Midnight is a Place

I finished reading the Joan Aiken book “Midnight is a Place’ this morning. It’s an absolutely brilliant book, teeming with ideas about freewill, social pressure and individual morality. It instantly became my favourite Joan Aiken book, which is some achievement because it is in such quality company. The power of great children’s fiction. For me, these books are just as inspirational as books on spirituality or biographies.

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5 thoughts on “Midnight is a Place

  1. I agree about it teeming with ideas, so much so that I’ve been hesitant about committing to one of my usual largescale reviews in case I don’t do it justice. I only got round to it a couple of months ago but wish I’d approached it earlier. Interestingly it overlaps with the Wolves books only in that it shares a principal location — Blastburn — with a couple of the later titles. I also fancy that it dates a little later than Dido’s day, perhaps the late 1850s or the1860s.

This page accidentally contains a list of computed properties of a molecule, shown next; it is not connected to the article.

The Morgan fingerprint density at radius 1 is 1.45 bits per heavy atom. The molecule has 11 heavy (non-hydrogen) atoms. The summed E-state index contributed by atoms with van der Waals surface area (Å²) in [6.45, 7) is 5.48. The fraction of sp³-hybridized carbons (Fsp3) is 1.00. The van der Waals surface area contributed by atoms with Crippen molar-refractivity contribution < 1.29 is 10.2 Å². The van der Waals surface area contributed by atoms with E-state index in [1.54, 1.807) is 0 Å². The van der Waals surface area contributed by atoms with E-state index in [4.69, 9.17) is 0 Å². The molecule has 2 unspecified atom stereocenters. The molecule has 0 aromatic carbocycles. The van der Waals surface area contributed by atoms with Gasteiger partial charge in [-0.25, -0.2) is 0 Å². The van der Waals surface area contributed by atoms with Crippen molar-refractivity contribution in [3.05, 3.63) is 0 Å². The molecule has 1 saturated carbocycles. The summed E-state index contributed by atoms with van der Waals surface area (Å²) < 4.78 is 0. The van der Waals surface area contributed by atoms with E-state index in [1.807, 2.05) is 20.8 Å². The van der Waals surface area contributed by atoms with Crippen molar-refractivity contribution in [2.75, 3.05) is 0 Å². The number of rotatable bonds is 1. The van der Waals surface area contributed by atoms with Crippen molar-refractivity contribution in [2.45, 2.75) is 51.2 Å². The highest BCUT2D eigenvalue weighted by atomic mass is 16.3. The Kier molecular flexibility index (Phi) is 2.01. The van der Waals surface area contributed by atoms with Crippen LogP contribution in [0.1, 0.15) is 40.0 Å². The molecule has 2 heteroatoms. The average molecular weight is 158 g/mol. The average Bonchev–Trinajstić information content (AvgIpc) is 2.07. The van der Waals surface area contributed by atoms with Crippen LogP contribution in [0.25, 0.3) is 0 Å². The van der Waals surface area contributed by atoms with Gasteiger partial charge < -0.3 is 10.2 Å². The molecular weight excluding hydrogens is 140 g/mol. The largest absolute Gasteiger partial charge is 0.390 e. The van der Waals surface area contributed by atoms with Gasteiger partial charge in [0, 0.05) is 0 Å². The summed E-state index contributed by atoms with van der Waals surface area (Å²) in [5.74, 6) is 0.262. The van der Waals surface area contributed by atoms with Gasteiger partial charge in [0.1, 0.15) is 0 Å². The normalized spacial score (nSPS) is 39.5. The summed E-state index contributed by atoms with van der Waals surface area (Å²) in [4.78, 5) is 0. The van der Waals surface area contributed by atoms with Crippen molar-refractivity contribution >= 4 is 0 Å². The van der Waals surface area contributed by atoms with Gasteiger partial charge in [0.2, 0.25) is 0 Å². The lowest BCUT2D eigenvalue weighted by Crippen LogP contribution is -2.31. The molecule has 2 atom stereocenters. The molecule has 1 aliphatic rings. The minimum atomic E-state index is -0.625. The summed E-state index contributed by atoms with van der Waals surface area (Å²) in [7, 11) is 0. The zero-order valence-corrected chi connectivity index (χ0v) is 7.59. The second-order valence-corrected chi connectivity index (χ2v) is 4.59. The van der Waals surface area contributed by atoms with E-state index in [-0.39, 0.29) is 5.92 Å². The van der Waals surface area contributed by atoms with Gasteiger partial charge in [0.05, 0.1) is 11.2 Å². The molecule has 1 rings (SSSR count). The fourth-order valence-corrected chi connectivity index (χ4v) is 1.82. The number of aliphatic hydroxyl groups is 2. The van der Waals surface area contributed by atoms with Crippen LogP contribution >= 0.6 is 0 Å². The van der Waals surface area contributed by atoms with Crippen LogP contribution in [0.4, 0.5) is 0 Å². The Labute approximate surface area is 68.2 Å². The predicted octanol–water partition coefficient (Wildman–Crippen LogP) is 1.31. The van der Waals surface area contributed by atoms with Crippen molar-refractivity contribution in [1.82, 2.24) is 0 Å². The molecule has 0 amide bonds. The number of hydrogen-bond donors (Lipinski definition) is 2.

1. Yes to all your points and it was great to read a narrative without Dido although Anna-Marie was a more-than-capable protagonist. I was also struck by the fact that Joan Aiken didn’t shy away from Davey’s death at the hands of Bludward. It’s also gratifying that Lady Murgatroyd is an example of grace and kindness to the children. But as the character points out, behaviour and morality seem to have little to do with social standing in this book. A pleasurable read for sure! Thanks for commenting, I shall read your review shortly.

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